3. The House approves the bill on a voice vote after a one-sided debate in which numerous members of both parties condemned North Korea at length.
  4. I'll page @Old Ironsides here, or I can take next if nobody wants to jump in.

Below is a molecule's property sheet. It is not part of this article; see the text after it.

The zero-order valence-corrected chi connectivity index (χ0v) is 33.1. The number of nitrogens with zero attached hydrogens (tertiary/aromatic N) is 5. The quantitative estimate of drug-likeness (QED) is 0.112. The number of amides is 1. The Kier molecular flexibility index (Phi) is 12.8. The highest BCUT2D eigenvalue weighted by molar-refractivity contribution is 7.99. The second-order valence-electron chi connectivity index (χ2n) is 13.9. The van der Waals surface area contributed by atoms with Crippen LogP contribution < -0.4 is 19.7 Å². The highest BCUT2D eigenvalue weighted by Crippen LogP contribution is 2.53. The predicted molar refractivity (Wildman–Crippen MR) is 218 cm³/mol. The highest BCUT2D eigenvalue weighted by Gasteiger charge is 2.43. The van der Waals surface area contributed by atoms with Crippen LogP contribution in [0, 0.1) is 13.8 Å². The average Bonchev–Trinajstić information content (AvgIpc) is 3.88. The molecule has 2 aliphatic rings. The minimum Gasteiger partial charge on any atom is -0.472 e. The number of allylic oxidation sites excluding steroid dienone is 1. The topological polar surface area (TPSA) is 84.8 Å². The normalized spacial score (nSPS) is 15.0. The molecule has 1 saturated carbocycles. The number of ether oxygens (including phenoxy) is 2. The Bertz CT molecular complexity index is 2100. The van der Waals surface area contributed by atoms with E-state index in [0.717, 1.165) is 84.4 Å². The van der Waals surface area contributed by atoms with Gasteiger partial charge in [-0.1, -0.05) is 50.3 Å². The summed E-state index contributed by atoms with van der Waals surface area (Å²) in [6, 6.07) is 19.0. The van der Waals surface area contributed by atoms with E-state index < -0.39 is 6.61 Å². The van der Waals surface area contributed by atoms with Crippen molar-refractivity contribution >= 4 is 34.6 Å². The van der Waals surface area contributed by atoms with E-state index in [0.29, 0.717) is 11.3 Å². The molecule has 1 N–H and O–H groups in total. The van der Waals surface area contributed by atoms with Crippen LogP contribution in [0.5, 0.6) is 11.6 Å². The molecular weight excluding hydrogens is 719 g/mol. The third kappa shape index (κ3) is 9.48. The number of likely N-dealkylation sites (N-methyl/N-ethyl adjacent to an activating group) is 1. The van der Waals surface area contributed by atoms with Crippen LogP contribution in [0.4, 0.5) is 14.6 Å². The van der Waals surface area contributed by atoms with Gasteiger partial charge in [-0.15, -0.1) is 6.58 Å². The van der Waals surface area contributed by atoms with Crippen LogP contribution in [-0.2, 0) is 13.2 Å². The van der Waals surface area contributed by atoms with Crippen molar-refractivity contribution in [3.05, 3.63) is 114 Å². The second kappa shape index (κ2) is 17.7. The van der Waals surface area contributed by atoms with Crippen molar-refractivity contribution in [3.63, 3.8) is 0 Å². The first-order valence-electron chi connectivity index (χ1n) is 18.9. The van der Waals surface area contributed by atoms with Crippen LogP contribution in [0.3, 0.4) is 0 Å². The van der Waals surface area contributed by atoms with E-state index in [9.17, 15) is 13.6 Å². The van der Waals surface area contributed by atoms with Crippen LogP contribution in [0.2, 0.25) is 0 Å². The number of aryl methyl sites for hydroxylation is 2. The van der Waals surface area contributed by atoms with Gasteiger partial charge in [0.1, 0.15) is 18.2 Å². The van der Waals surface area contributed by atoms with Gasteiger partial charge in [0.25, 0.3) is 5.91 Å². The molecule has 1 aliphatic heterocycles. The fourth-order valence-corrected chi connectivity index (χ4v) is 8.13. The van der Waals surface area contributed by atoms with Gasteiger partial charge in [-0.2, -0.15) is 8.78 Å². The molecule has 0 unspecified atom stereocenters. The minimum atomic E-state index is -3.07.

5. Parties Collide over Military Diversity WASHINGTON, DC -- Democrats and Republicans clashed in the Senate this week over a proposal to promote diversity in military leadership, marking the latest in a string of political battles over social issues this year. Senate Democrats promoted the Diversity in Military Leadership Act as a "common-sense" measure to use mentoring, outreach, and educational programs to increase diversity amongst the leading uniformed and civilian officials in the Defense Department. "This bill's purpose, and end result, is simple," Senator Harrison LeClavers (D-WI) declared on the Senate floor, "it is here to provide more of an opportunity to people who are qualified, and to help people develop the necessary skills, to join and rise through the ranks of the United States Armed Forces. We should be giving every opportunity to people to prove themselves, and this legislation will not only do that, but indeed, make sure that it is possible for more people to make a greater contribution, if they so choose, to the defense of the United States." Yet Congressional Republicans slammed the bill as "social engineering," suggesting it would weaken the armed forces by forcing upon it an affirmative action program that would select leaders based on ethnicity not merit. "Anyone who knows anything about the armed forces knows that the reason our military is so effective is because its a system of meritocracy," Senator John Garibaldi (R-OH) wrote in a statement, "the people in charge earned their positions of leadership through nothing but their own qualifications, talents, and hard work. What this bill does is undermine that system by prioritizing diversity over qualification, something that poses a very grave threat to our national security and to global stability. Diversity itself is not a bad thing at all...but diversity for diversity's sake is counterproductive and harmful." The partisan clash over the bill surprised few in Washington, given the bill's history. Democrats and Republicans clashed over the legislation in the Senate Armed Forces Committee with Republicans seeking unsuccessfully to table the act before voting unanimously against. Democrats by contrast supported the bill as one, and when the proposal came to the Senate floor, voted down a new Republican effort to table the legislation. Most observers expected Republicans to ultimately filibuster the legislation, marking the latest GOP filibuster of a Democratic social proposal in the Senate. Senate Democrats recently docketed legislation seeking to restart ratification of the Equal Rights Amendment, and before that, a bill regarding environmental protection. Republicans filibustered both acts. Many political analysts nonetheless expressed surprise at the rancorous nature of the debate, though a number of journalists reported widespread opposition to the bill's provisions in the upper echelons of the Defense Department. "This is a relatively tame proposal, which would use a number of very small-scale programs to try to encourage ethnic minorities towards leadership," said PBS' Samantha McClellan, "its not a traditional affirmative action program, or really anything like that, so the virulent opposition is surprising." Yet McClellan cited several senior Defense Department sources in saying that "the Republicans are not alone in disliking this legislation -- it appears that many senior Defense officials, including potentially Secretary James Sanderson, are against the bill." McClellan reported that most of those opposed were concerned specifically with a provision that would create special internships only for women and ethnic minorities, which Defense leaders worried might negatively impact morale within the ranks. A Defense Department spokesperson declined to comment on the matter. Polling largely indicated that most Americans preferred to do the same with Gallup finding that so few likely voters had heard of the bill -- which has been the subject of only limited public relations efforts by either party -- that it was impossible to reliably estimate public opinion on the issue.